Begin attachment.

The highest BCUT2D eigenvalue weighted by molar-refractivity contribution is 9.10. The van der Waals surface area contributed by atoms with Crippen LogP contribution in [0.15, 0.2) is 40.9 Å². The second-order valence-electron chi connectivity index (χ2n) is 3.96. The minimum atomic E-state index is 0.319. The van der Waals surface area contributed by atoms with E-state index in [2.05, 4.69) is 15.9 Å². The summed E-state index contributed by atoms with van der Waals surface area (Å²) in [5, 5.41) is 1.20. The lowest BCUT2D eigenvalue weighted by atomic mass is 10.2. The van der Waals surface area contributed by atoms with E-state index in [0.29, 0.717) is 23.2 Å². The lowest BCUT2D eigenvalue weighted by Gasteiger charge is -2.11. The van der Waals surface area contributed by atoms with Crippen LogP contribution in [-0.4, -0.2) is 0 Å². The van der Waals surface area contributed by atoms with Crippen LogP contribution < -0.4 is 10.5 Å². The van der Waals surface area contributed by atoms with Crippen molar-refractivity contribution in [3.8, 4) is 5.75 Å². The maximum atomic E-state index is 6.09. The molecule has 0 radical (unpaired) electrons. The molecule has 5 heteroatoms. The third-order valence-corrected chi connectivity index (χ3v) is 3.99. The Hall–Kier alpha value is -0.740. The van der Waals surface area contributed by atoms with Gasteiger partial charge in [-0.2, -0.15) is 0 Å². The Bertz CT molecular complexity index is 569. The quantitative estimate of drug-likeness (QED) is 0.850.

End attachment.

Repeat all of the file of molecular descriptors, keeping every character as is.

The highest BCUT2D eigenvalue weighted by molar-refractivity contribution is 9.10. The van der Waals surface area contributed by atoms with Crippen LogP contribution in [0.15, 0.2) is 40.9 Å². The second-order valence-electron chi connectivity index (χ2n) is 3.96. The minimum atomic E-state index is 0.319. The van der Waals surface area contributed by atoms with E-state index in [2.05, 4.69) is 15.9 Å². The summed E-state index contributed by atoms with van der Waals surface area (Å²) in [5, 5.41) is 1.20. The lowest BCUT2D eigenvalue weighted by atomic mass is 10.2. The van der Waals surface area contributed by atoms with E-state index in [0.29, 0.717) is 23.2 Å². The lowest BCUT2D eigenvalue weighted by Gasteiger charge is -2.11. The van der Waals surface area contributed by atoms with Crippen LogP contribution in [-0.4, -0.2) is 0 Å². The van der Waals surface area contributed by atoms with Crippen LogP contribution < -0.4 is 10.5 Å². The van der Waals surface area contributed by atoms with Crippen molar-refractivity contribution in [3.8, 4) is 5.75 Å². The maximum atomic E-state index is 6.09. The molecule has 0 radical (unpaired) electrons. The molecule has 5 heteroatoms. The third-order valence-corrected chi connectivity index (χ3v) is 3.99. The Hall–Kier alpha value is -0.740. The van der Waals surface area contributed by atoms with Gasteiger partial charge in [-0.2, -0.15) is 0 Å². The Bertz CT molecular complexity index is 569. The quantitative estimate of drug-likeness (QED) is 0.850.